Arguments Against Counterrevolutionary Interventionist Policies
This is an excerpt from chapter two of Blackshirt and Reds (1997) by Michael Parenti.

From grade school through grad school, we are told that U.S. forces must intervene in this or that country in order to protect U.S. interests, thwart aggression, and defend our national security. U.S. leaders fashioned other convenient rationales for their interventions abroad. The public was told that the peoples of various countries were in need of our civilizing guidance and desired the blessings of democracy, peace, and prosperity. To accomplish this, of course, it might be necessary to kill off considerable numbers of the more recalcitrant among them. Such were the measures our policymakers were willing to pursue in order to “uplift lesser peoples.”

Ruling classes throughout the world hate and fear communism not for its lack of political democracy, but because it attempts to establish economic democracy by building an egalitarian, collectivist social system—though they rarely come right out and say as much. This counterrevolutionary interventionist policy rests on several dubious assumptions that might be stated and rebutted as follows:

  1. “U.S. leaders have the right to define the limits of socioeconomic development within other nations.”

    Not true. Under no canon of international law or any other legal stricture do the leaders of this country have the right to ordain what kind of economic system or mode of social development another country may adopt, no more right than do the leaders of other countries have to dictate such things to the United States. In practice, the option to dictate is exercised by the strong over the weak, a policy of might, not right.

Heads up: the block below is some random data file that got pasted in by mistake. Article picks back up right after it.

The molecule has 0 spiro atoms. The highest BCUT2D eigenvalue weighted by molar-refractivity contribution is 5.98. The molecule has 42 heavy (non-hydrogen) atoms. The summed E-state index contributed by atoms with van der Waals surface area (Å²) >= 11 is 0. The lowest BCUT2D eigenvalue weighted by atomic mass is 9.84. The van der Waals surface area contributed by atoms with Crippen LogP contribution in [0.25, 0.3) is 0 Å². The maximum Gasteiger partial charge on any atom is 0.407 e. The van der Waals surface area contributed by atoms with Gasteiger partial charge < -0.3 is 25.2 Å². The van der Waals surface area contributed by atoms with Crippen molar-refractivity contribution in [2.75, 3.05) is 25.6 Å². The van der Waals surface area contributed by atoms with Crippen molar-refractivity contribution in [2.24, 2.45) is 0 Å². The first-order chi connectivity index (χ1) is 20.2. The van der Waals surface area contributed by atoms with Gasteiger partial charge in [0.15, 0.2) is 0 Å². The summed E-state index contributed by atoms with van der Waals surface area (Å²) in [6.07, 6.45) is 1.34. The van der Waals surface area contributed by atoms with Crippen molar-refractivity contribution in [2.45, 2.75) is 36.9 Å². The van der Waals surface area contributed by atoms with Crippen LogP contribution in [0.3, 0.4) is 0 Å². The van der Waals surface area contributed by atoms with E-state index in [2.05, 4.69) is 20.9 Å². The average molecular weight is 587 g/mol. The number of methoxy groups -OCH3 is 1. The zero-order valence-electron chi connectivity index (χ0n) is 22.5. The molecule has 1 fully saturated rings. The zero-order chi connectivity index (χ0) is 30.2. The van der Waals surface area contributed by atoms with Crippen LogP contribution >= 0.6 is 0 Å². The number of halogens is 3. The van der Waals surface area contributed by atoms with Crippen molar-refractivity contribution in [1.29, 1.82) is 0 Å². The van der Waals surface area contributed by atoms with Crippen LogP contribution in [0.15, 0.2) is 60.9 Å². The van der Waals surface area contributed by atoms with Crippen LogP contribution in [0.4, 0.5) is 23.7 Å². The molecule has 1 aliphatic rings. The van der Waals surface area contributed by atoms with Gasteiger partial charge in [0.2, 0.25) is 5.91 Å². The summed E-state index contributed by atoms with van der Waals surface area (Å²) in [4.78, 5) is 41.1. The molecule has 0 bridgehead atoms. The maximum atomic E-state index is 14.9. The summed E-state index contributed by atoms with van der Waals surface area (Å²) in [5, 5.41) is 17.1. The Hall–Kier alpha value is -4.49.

2. “The United States must play a counterrevolutionary containment role in order to protect our national interests.”

    This is true only if we equate “our national interests” with the investment interests of high finance. U.S. interventionism has been very effective in building neo-imperialism, keeping the land, labor, natural resources, and markets of Third World countries available at bargain prices to multinational corporations. But these corporate interests do not represent the interests of the U.S. people. The public pays for the huge military budgets and endures the export of its jobs to foreign labor markets, the inflow of thousands of impoverished immigrants who compete for scarce employment and housing, and various other costs of empire.

    Furthermore, revolutionary governments like Cuba, Libya, Vietnam, and North Korea were—and still are—eager to trade and maintain peaceful relations with this country. These countries do not threaten the national security of the United States or its people, but the overseas interests of global capitalism. If allowed to multiply in numbers, countries with an alternative socialist system, one that uses the land, labor, capital, and natural resources in collectivist ways, placing people before profits, would eventually undermine global capitalism.

  3. “The United States has a moral obligation to guarantee the stability of nations that are undergoing democratic development but are threatened by revolutionaries and terrorists.”

    In fact, most U.S. interventions are on behalf of corrupt and self-serving oligarchs and antidemocratic militarists (who take power with or without the benefit of U.S.-sponsored showcase elections). Third World oligarchs are frequently educated at elite U.S. universities or end up on the CIA payroll, as do their police chiefs and military officers, many of whom receive training in torture and assassination at U.S. counterinsurgency institutions.